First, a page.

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AMD Processor Roadmap Points To Tablets

Content to let rival Intel lead the way, AMD plans to release Krishna and Wichita accelerated processing units in 2012.
AMD's later entry does not mean the chipmaker is behind its rival. Instead, the company appears to be content in letting Intel be the first to prove that the x86 microarchitecture, a long-time standard in PCs, can be a player in tablets. Tablets available today, including Apple's iPad, use ARM processors, low-power chips that dominate the smartphone market.

Given ARM's early lead, it's going to take lots of marketing and technological skill on Intel's part to prime the tablet market for x86. "They're moving onto a highway where cars are already moving very quickly," Richardson said.

Once Intel creates a market, AMD is expected to move in with processors that follow the company's typical strategy of low cost and no-frills functionality that gets the job done. Both features will be important for tablets, which are relatively inexpensive and are less about the hardware, and more about running the software that differentiates individual products.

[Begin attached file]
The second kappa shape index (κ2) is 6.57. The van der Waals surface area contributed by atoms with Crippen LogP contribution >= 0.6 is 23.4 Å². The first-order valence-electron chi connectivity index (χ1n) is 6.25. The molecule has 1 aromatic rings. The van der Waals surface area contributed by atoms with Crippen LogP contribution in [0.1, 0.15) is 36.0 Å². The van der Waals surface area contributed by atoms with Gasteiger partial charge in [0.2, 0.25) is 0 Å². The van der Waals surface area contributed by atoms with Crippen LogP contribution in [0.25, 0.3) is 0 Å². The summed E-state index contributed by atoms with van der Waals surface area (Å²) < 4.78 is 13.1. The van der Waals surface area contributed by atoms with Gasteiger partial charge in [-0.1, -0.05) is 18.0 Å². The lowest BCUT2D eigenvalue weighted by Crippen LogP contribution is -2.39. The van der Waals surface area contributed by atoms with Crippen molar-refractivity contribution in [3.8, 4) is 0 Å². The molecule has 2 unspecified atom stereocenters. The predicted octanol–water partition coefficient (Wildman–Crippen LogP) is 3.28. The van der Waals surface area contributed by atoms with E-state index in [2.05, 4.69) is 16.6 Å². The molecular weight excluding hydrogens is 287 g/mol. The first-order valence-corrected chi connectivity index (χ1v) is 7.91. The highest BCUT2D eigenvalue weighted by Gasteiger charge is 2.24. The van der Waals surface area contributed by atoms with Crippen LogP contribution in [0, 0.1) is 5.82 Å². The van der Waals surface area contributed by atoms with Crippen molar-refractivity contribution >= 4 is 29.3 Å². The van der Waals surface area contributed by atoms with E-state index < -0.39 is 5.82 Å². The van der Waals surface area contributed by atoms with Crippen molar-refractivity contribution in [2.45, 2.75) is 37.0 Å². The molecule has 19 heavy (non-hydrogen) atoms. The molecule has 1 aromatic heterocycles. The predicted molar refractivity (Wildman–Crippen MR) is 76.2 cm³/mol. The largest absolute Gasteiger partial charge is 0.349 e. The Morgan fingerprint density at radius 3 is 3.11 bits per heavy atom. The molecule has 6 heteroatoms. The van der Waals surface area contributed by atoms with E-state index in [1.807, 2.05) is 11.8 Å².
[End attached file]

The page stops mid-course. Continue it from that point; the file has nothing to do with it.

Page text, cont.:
"I believe there's an opportunity for AMD in tablets," Richardson said.

AMD's roadmap includes more than tablets. The company plans also to release in 2012 a CPU code-named Terramar that will scale to 20 cores in mainstream two- and four-processor server platforms. For one- and two-core platforms favored in cloud computing environments, AMD plans to release a processor code-named Sepang that will scale to 10 cores.

For mainstream and performance laptops, AMD plans to release an APU code-named Trinity, which will be based on the Bulldozer microarchitecture. A Trinity APU also will be available for mainstream desktops.

Finally, its first Bulldozer core-based processor for hardcore gamers and computer enthusiasts will also ship in 2012. The chip is code-named Komodo.

SEE ALSO:

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AMD Unveils Bulldozer, Bobcat Microprocessor Details

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